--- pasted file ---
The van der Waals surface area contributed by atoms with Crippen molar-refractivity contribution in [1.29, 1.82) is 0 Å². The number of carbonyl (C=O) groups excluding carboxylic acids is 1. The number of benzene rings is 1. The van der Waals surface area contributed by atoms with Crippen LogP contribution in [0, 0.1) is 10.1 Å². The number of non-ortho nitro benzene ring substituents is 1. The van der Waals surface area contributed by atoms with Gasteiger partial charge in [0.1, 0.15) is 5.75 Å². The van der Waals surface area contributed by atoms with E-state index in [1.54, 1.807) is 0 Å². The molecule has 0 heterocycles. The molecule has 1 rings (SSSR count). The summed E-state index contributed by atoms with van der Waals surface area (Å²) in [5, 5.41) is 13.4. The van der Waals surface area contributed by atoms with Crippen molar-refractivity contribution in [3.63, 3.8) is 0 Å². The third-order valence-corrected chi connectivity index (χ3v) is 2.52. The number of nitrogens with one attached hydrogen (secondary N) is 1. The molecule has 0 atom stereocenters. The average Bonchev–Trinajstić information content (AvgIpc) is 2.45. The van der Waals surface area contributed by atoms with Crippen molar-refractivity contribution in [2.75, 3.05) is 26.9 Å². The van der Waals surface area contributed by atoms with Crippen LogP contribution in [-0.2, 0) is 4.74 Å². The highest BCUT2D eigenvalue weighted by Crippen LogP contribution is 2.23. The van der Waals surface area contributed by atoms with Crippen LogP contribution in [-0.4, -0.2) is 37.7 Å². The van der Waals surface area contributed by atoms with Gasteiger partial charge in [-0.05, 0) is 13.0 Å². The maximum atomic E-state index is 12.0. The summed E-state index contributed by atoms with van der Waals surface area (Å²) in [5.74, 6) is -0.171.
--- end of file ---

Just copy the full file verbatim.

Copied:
The van der Waals surface area contributed by atoms with Crippen molar-refractivity contribution in [1.29, 1.82) is 0 Å². The number of carbonyl (C=O) groups excluding carboxylic acids is 1. The number of benzene rings is 1. The van der Waals surface area contributed by atoms with Crippen LogP contribution in [0, 0.1) is 10.1 Å². The number of non-ortho nitro benzene ring substituents is 1. The van der Waals surface area contributed by atoms with Gasteiger partial charge in [0.1, 0.15) is 5.75 Å². The van der Waals surface area contributed by atoms with E-state index in [1.54, 1.807) is 0 Å². The molecule has 0 heterocycles. The molecule has 1 rings (SSSR count). The summed E-state index contributed by atoms with van der Waals surface area (Å²) in [5, 5.41) is 13.4. The van der Waals surface area contributed by atoms with Crippen molar-refractivity contribution in [3.63, 3.8) is 0 Å². The third-order valence-corrected chi connectivity index (χ3v) is 2.52. The number of nitrogens with one attached hydrogen (secondary N) is 1. The molecule has 0 atom stereocenters. The average Bonchev–Trinajstić information content (AvgIpc) is 2.45. The van der Waals surface area contributed by atoms with Crippen molar-refractivity contribution in [2.75, 3.05) is 26.9 Å². The van der Waals surface area contributed by atoms with Crippen LogP contribution in [-0.2, 0) is 4.74 Å². The highest BCUT2D eigenvalue weighted by Crippen LogP contribution is 2.23. The van der Waals surface area contributed by atoms with Crippen LogP contribution in [-0.4, -0.2) is 37.7 Å². The van der Waals surface area contributed by atoms with Gasteiger partial charge in [-0.05, 0) is 13.0 Å². The maximum atomic E-state index is 12.0. The summed E-state index contributed by atoms with van der Waals surface area (Å²) in [5.74, 6) is -0.171.